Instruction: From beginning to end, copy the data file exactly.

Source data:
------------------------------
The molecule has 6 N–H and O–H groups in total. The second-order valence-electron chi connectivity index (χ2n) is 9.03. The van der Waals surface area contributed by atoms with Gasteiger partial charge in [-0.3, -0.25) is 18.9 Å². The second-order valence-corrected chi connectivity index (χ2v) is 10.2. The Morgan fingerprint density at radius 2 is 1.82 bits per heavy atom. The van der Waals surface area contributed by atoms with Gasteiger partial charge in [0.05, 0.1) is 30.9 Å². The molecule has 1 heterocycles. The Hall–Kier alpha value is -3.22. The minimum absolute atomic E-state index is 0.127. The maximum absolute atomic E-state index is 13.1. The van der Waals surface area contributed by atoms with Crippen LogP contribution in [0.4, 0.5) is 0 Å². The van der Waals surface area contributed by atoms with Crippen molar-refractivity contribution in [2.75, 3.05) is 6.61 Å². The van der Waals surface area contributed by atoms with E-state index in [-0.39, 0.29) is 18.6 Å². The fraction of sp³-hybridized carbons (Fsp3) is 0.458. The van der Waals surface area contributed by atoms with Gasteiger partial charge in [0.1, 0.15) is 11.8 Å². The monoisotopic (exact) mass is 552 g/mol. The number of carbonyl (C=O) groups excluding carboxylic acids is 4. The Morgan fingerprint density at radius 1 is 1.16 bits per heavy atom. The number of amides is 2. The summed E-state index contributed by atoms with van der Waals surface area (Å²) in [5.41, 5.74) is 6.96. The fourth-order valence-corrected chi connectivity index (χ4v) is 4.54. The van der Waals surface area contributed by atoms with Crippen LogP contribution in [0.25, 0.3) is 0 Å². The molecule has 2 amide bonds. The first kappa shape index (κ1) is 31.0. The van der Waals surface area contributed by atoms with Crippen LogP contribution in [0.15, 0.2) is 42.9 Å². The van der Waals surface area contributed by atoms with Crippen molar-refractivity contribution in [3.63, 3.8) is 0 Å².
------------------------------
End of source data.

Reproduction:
The molecule has 6 N–H and O–H groups in total. The second-order valence-electron chi connectivity index (χ2n) is 9.03. The van der Waals surface area contributed by atoms with Gasteiger partial charge in [-0.3, -0.25) is 18.9 Å². The second-order valence-corrected chi connectivity index (χ2v) is 10.2. The Morgan fingerprint density at radius 2 is 1.82 bits per heavy atom. The van der Waals surface area contributed by atoms with Gasteiger partial charge in [0.05, 0.1) is 30.9 Å². The molecule has 1 heterocycles. The Hall–Kier alpha value is -3.22. The minimum absolute atomic E-state index is 0.127. The maximum absolute atomic E-state index is 13.1. The van der Waals surface area contributed by atoms with Crippen LogP contribution in [0.4, 0.5) is 0 Å². The van der Waals surface area contributed by atoms with Crippen molar-refractivity contribution in [2.75, 3.05) is 6.61 Å². The van der Waals surface area contributed by atoms with E-state index in [-0.39, 0.29) is 18.6 Å². The fraction of sp³-hybridized carbons (Fsp3) is 0.458. The van der Waals surface area contributed by atoms with Gasteiger partial charge in [0.1, 0.15) is 11.8 Å². The monoisotopic (exact) mass is 552 g/mol. The number of carbonyl (C=O) groups excluding carboxylic acids is 4. The Morgan fingerprint density at radius 1 is 1.16 bits per heavy atom. The number of amides is 2. The summed E-state index contributed by atoms with van der Waals surface area (Å²) in [5.41, 5.74) is 6.96. The fourth-order valence-corrected chi connectivity index (χ4v) is 4.54. The van der Waals surface area contributed by atoms with Crippen LogP contribution in [0.25, 0.3) is 0 Å². The molecule has 2 amide bonds. The first kappa shape index (κ1) is 31.0. The van der Waals surface area contributed by atoms with Crippen LogP contribution in [0.15, 0.2) is 42.9 Å². The van der Waals surface area contributed by atoms with Crippen molar-refractivity contribution in [3.63, 3.8) is 0 Å².